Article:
- Check your plants on a regular basis for signs of indoor plant pests. I usually do this each time I water my plants.
- Never repot a plant just because it has a bug problem. Repotting can further stress an unhealthy houseplant, which could end up killing the plant.
- Always use fresh, sterile commercial potting soil to repot plants – and never, never use garden soil! If you’re repotting a houseplant that doesn’t have any bugs, it’s fine to reuse the soil in the new container for the same plant. But you should never reuse potting soil from one houseplant to repot another plant.
- Whenever you bring home a new plant, make sure that you inspect it closely for any signs of bugs. It’s also good to isolate new houseplants for a few weeks to make sure no bugs show up.
- Sterilize your pruning shears and other tools every time you use them. You can wash them with soap and water, or dip them in rubbing alcohol between uses.
- Always wash your hands after handling an infested plant.
- If you put any houseplants outside for the summer, be sure to debug them before bringing them back inside in the fall. Learn how to debug plants before bringing them indoors here.
FAQs About Controlling Houseplant Pests
Below you will find answers to some of the most common questions I get about controlling houseplant pests. If you can’t find the answer to your question after reading through this post and the FAQs, then please ask it in the comments section below and I’ll answer it ASAP.
Do houseplants attract bugs?
Yes! And some types of houseplants are more attractive to bugs than others are.
What is eating my indoor plants?
Most houseplant bugs feed on plants by sucking the sap out of the leaves. So, if you’re finding holes in the leaves, or parts of the leaves are being eaten, then there’s some other bug to blame.
Inspect the leaves closely to see if you can find the culprit. Otherwise, check the “Identifying Common Houseplant Pests” section above to identify the bugs on your indoor plant.
What can I spray on my houseplants to kill bugs?
I recommend using organic insecticidal soap or a mild liquid soap for washing the leaves. Then spraying the plant with neem oil (a natural insecticide for houseplants) for long-term organic pest control.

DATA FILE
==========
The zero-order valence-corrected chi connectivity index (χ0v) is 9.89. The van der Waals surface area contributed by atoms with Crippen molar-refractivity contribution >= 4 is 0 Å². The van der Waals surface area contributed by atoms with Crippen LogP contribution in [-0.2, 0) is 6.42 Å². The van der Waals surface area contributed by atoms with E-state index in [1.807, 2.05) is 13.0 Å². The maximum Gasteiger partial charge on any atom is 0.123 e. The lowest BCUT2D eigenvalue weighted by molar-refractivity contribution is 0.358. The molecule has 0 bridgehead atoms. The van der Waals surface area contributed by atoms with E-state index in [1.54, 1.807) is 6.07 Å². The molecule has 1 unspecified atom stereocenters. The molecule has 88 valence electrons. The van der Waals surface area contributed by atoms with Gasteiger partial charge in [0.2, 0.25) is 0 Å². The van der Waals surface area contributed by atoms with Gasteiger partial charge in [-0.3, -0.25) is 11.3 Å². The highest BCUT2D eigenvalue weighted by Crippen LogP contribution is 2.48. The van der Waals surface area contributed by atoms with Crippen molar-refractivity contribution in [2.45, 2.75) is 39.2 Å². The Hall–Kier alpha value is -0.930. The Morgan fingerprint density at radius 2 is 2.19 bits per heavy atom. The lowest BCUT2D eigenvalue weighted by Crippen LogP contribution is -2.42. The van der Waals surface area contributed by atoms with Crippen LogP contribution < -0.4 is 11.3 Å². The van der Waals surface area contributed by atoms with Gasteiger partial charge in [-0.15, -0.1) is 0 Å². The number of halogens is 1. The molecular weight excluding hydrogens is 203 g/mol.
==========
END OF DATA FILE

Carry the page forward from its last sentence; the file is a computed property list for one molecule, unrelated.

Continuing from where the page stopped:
Just be sure to always use a natural pest control spray because indoor plant pests can build up resistance to synthetic pesticides. See the “How To Get Rid Of Them” section above for more details and product suggestions.
How do you kill bugs in potting soil?
If you have a bag of potting soil that’s infested with bugs, there are a few ways to kill them. If you live in a cold climate, simply put the bag of soil outside, and allow it to freeze completely.
Otherwise, store your unused potting soil in an airtight container. A basic 5 gallon bucket with an airtight seal lid works great. Read the “Bugs In Houseplants Soil” section above for more information.
Is it normal to have bugs in houseplants?
No, it is not normal to have bugs in your houseplants. Don’t feel bad about it though, because it is a very common problem. But you don’t have to just live with it. You can eliminate them, and have bug-free indoor plants!
It can be very difficult to control houseplant pests, and recurring infestations are no fun. But now that you know how to get rid of houseplant bugs and keep them from coming back, you can win the battle!
If you’re tired of constantly fighting houseplant pests, and you’re ready to get rid of them for good, then my Houseplant Pest Control eBook is for you! It’s has everything you need to know so that you can debug your houseplants, and keep them bug free! Download your copy today!
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How do you control houseplant pests? Leave a comment below and share your tips for how to get rid of plant bugs.